Jon Perks speaks to one of the men behind Birmingham's newest hotel in the heart of the Jewellery Quarter.

Launching a new hotel is a mammoth task at the best of times.

So to open a multi-million pound project in the current climate requires not just the financial and design know-how but the right product.

Bloc Hotel is a 73-bedroom ‘budget boutique’ offering on Caroline Street, just off St Paul's Square, which opened last weekend.

Aimed to offer guests ‘luxury on a budget’, the £60 a night Japanese pod-style rooms have the basic amenities with a little more design flair than the run-of-the-mill budget chains.

Designed by architects Bryant Priest Newman, the hotel is the brainchild of Boxbuild, a partnership of businessmen which includes Birmingham-born director Danny Jones.

“We are a group of individuals who were disappointed with what the hotel market had to offer,” he said.

“It seems to have been flooded with Travelodges and Premier Inns; for people who are into design and something a little extra, there’s nothing that caters for the market – unless you went to a five-star hotel, which absolutely has its marketplace, but for the discerning traveller we didn’t think there was anything out there.”

Each room is basic but smartly finished, with bed, wall fitted LED TV, wi-fi and wet room with powerful drench shower.

“I think out of the period of austerity in the UK market, customers want a value for money product and we are of the belief that people should be able to get value for money without compromising the offer of what they’re getting,” added Mr Jones.

“You can go out and get a budget offer which is okay, but we’ve attacked from a different angle and we believe we’re competing with those people without compromising on the aesthetics and the luxury of the place – except maybe on the size of the rooms, and that’s how we’ve managed to be competitive.”

Boxbuild have been developing the idea for a number of years, but the construction itself only took 25 weeks (as opposed to around 15 months for a traditional build) thanks to the innovative building techniques used. Each room unit was built off site and then brought to the Jewellery Quarter complete before being ‘stacked and wrapped’.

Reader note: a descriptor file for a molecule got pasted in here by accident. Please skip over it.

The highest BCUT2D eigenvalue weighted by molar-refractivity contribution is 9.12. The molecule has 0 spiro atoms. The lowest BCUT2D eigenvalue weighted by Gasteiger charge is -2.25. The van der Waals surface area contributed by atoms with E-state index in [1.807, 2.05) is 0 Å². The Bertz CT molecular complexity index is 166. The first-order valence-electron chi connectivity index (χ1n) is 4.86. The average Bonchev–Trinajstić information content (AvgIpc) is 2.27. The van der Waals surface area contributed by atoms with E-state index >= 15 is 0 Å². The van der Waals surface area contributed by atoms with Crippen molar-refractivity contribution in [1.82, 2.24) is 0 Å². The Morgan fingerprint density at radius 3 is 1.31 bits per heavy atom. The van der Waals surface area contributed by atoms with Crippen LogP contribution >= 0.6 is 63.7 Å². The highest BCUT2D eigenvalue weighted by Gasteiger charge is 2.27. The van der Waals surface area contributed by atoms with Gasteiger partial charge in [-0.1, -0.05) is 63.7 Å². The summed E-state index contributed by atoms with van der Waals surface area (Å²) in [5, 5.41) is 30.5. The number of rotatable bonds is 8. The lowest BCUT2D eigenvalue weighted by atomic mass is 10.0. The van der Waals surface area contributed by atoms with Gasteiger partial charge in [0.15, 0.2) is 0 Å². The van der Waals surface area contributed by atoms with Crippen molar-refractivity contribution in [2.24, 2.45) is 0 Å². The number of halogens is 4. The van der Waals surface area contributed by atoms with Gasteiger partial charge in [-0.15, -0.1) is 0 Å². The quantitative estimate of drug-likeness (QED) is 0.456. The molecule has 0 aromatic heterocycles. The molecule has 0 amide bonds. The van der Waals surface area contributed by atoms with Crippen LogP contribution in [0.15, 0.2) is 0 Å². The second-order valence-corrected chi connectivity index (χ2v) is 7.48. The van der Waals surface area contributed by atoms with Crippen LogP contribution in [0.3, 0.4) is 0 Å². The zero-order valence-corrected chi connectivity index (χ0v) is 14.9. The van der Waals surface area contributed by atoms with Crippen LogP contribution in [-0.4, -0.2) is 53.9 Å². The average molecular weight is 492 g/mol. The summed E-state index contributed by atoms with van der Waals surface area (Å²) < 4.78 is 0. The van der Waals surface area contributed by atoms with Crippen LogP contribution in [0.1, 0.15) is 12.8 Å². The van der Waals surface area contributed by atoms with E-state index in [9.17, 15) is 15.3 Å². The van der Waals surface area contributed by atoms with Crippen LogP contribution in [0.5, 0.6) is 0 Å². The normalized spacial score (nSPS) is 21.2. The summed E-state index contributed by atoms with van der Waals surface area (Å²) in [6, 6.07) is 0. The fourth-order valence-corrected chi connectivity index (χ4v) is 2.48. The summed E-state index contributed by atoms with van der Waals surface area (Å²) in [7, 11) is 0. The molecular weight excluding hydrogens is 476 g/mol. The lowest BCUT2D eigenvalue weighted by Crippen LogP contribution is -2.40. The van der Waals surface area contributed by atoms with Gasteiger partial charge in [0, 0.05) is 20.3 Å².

“The construction world has moved forward so quickly,” said Mr Jones. “Everyone thinks you have to go via a bricks and mortar route, whereas we try and be forward thinking on not only the building solution but the materials used, so we went for a modular volumetric build, which means we make these rooms off site and they’re shipped to site and craned into place in a Tetris/Lego type way so you’ve got the landscape and area ready to accept them and within a week you’ve got virtually the size and density of the building because you’ve got all the rooms stacked on site – which makes it eight months quicker than a traditional build.

“[We built here] because Birmingham is my hometown and a couple of the other guys are from Birmingham,” he continued.

“Birmingham has always been receptive to new ideas and it’s one of those places where there have always been innovative solutions; The Jewellery Quarter has got an urban village feel about it, a nice vibrant nightlife, close to the Bullring – I’m surprised there hasn’t been any other hotel in this area.

“We wanted to become part of the community but also make a statement with the building; it’s got gold windows and nice cladding so it’s fairly pleasing architecturally and hopefully something the Jewellery Quarter will be proud of.”